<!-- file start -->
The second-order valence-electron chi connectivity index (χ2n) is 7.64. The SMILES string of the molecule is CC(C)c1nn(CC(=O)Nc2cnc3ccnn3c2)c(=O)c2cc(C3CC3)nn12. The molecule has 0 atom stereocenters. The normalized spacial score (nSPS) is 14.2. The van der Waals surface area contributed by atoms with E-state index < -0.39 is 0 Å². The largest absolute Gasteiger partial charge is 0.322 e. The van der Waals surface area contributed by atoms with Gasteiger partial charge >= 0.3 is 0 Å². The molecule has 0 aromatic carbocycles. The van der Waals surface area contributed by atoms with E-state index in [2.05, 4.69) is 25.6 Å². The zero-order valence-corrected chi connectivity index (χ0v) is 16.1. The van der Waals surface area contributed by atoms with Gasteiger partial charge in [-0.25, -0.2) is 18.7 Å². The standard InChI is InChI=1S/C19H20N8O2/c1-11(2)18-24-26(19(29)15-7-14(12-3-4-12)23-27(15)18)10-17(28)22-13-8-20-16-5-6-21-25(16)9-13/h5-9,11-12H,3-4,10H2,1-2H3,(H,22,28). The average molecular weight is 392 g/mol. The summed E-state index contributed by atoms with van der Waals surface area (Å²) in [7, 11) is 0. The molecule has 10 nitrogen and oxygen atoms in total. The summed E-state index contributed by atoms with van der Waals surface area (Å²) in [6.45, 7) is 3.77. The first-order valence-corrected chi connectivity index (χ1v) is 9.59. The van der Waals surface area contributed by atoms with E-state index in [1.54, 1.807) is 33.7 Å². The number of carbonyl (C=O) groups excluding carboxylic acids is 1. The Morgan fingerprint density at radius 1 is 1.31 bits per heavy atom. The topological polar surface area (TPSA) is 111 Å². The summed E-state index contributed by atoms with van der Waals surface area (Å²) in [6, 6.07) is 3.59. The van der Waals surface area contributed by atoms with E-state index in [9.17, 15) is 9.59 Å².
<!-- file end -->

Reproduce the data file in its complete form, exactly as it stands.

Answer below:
The second-order valence-electron chi connectivity index (χ2n) is 7.64. The SMILES string of the molecule is CC(C)c1nn(CC(=O)Nc2cnc3ccnn3c2)c(=O)c2cc(C3CC3)nn12. The molecule has 0 atom stereocenters. The normalized spacial score (nSPS) is 14.2. The van der Waals surface area contributed by atoms with E-state index < -0.39 is 0 Å². The largest absolute Gasteiger partial charge is 0.322 e. The van der Waals surface area contributed by atoms with Gasteiger partial charge >= 0.3 is 0 Å². The molecule has 0 aromatic carbocycles. The van der Waals surface area contributed by atoms with E-state index in [2.05, 4.69) is 25.6 Å². The zero-order valence-corrected chi connectivity index (χ0v) is 16.1. The van der Waals surface area contributed by atoms with Gasteiger partial charge in [-0.25, -0.2) is 18.7 Å². The standard InChI is InChI=1S/C19H20N8O2/c1-11(2)18-24-26(19(29)15-7-14(12-3-4-12)23-27(15)18)10-17(28)22-13-8-20-16-5-6-21-25(16)9-13/h5-9,11-12H,3-4,10H2,1-2H3,(H,22,28). The average molecular weight is 392 g/mol. The summed E-state index contributed by atoms with van der Waals surface area (Å²) in [7, 11) is 0. The molecule has 10 nitrogen and oxygen atoms in total. The summed E-state index contributed by atoms with van der Waals surface area (Å²) in [6.45, 7) is 3.77. The first-order valence-corrected chi connectivity index (χ1v) is 9.59. The van der Waals surface area contributed by atoms with E-state index in [1.54, 1.807) is 33.7 Å². The number of carbonyl (C=O) groups excluding carboxylic acids is 1. The Morgan fingerprint density at radius 1 is 1.31 bits per heavy atom. The topological polar surface area (TPSA) is 111 Å². The summed E-state index contributed by atoms with van der Waals surface area (Å²) in [6, 6.07) is 3.59. The van der Waals surface area contributed by atoms with E-state index in [9.17, 15) is 9.59 Å².